Sustainable Housing Project

Wednesday, August 31, 2011

Sewing Classes: The Next Step

A visit by our students to the local sewing factory
Part of our vision for the future of the vocational school has always included getting our students involved in practical work experience as well as studying in the classroom. We have been considering various alternatives to get them into a production setting as part of the educational process. We have two obvious options, either send our students to obtain work experience with local shops while they are taking the course, or else develop our own production system to simulate the jobs that students will have when they graduate.
Sending students out to gain experience in the community without proper supervision can become a great liability and very inconvenient. For some of our courses, that may be our only viable option. In the case of our sewing students, we are considering a goal of setting up a small production facility at the school.

Today we advanced one more step towards making that goal possible. We met with the manager of the local sewing factory that exports clothing. We concluded that we may be able to build an alliance that will help both the school and the factory accomplish their perspective goals.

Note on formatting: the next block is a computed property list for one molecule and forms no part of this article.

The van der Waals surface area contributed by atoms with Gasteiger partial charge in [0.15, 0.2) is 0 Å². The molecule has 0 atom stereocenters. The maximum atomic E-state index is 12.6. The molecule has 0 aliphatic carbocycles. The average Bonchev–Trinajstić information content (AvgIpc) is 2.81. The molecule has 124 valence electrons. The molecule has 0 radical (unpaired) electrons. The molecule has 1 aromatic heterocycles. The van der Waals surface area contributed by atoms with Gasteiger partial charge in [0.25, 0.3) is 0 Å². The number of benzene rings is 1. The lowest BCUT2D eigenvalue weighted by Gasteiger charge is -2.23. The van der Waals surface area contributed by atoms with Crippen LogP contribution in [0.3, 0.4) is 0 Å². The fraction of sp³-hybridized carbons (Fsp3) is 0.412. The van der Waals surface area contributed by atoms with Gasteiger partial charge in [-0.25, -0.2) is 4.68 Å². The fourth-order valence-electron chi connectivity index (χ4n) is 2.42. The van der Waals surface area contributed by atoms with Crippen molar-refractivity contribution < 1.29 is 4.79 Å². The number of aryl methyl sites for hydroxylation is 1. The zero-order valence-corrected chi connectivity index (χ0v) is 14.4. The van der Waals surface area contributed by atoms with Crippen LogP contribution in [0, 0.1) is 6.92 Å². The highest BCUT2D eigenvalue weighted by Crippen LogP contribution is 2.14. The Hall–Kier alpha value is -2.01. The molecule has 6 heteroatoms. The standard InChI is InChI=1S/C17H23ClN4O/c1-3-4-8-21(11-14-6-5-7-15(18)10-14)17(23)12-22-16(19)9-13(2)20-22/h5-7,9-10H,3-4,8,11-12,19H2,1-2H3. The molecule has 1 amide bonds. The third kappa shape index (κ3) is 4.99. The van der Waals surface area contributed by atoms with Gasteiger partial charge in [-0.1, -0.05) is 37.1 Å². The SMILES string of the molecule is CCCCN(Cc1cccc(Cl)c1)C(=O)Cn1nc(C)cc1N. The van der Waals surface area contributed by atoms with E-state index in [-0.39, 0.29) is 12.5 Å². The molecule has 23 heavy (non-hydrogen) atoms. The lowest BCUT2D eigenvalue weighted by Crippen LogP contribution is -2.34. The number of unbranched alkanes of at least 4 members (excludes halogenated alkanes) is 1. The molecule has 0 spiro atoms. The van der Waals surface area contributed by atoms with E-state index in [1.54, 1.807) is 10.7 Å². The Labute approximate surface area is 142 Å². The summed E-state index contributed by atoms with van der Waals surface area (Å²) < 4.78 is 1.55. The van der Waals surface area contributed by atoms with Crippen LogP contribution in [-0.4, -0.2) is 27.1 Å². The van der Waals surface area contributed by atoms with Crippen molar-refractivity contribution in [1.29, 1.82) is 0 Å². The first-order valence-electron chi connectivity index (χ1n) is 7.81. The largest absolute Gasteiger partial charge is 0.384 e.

The factory needs a qualified work force that will efficiently produce high quality clothing items that they will then sell to their brokers. As a vocational education center, we expect to prepare graduates who are able to meet the standards that the factory expects. Assuming we are able to come to a formal agreement, our sewing students will not only take intensive training specializing in the needs of the factory. They will also learn additional skills that will make them valued employees. Besides learning to sew on industrial machines, each student will take additional courses such as computer, technical English, personal finances and small business administration, Bible classes and interpersonal skills.

An important part of the program is the shared vision of initiating new small businesses composed of 7-14 workers. The first pilot project would be set up at the vocational school where our own students and graduates would actually be making the same items that are made in the factory.
There are lots of details to work out and we have to be sure that we can complete our part of any future working arrangement. There will be financial hurdles to overcome just as there is with any new business. We certainly need your prayers to make this dream become a reality for Choluteca.

1 comment:

  1. Larry,
    This is really exciting! I will be praying that it will be successful.
    In Christ,
    Carole B.